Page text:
(Reuters) - Common shares in many high-flying venture-backed startup companies are worth less than headlines lead some people to believe, and an online calculator that two finance professors debuted on Wednesday can now quantify that discrepancy.
Stanford Graduate School of Business Professor Ilya Strebulaev and University of British Columbia Assistant Professor of Finance Will Gornall previously showed that headline valuation numbers do not reflect how the favorable terms large investors negotiate can lessen the value of common shares.
They built a tool that calculates the fair value of those shares and options and launched it at valuation.vc.
For example food delivery startup DoorDash raised its latest round at $189.70 a share, and the calculator put the fair value of a common share at $169. Impossible Foods’ last round was at $10.60 a share compared with its fair value share price of $9.24, according to the calculator.
Both companies declined to comment.
The discrepancy arises because big investors including venture capital funds are able to command favorable terms such as a guarantee on their return when the company goes public.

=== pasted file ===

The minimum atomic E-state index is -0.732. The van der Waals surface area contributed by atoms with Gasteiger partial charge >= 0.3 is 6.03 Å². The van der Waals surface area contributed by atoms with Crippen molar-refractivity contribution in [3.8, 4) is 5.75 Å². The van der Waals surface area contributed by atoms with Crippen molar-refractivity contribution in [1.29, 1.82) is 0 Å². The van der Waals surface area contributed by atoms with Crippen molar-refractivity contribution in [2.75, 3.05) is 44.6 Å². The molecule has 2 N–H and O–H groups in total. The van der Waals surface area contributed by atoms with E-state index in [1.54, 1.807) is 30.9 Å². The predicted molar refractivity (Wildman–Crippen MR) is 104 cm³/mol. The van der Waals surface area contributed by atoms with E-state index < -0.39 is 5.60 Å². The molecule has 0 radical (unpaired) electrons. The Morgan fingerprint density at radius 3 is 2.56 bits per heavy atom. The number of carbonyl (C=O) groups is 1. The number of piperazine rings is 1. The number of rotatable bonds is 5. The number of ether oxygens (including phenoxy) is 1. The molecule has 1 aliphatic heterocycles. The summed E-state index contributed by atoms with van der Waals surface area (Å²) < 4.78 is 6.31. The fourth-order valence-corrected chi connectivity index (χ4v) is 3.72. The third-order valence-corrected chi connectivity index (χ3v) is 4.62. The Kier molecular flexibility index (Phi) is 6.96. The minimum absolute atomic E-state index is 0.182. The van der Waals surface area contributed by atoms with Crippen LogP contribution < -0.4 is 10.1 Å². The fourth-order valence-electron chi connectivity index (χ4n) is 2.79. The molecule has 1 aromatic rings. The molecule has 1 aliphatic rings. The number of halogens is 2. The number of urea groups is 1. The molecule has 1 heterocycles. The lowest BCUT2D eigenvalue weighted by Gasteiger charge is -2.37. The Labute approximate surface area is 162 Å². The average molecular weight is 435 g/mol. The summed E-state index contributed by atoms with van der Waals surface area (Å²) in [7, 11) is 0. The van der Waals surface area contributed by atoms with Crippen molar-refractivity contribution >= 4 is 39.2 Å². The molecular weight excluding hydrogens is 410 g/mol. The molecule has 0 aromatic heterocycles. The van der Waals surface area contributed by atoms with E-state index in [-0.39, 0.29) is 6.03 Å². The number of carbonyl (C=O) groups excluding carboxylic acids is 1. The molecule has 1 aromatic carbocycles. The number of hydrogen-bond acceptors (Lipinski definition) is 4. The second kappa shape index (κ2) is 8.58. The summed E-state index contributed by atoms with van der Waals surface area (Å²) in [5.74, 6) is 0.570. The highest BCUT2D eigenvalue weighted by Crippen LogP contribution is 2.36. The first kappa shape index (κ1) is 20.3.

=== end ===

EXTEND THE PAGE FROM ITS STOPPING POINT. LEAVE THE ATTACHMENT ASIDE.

Common share investors, such as employees who are granted shares or options, rarely enjoy similar terms.
A record number of unicorns, startups valued at $1 billion or more, were formed in 2019, often using their high valuations to lure talent, grab attention or ink partnerships.
When venture funds invest in fast-growing companies like scooter company Bird or Airbnb, those headline numbers are derived with simple math: The most recent price paid for a slice of the company is applied to the company as a whole to come up with a total valuation.
The calculator’s fair value data would be helpful for startup employees to decide whether to leave a company and abandon the stock options, or at what price to sell their shares on an opaque secondary market for unlisted shares.
To build the calculator, the professors scraped public documents on more than 130 startups including incorporation documents.
Strebulaev and Gornall developed models to calculate the impact on common shares of provisions such as those that guarantee a return on investment to certain investors or give investors veto rights over initial public offerings.
Strebulaev said his team would continue to update and expand the calculator with the aim of bringing more transparency to the startup world.
(This story refiles to remove extraneous letter in third paragraph)
Reporting By Jane Lanhee Lee; Editing by Greg Mitchell and Cynthia Osterman
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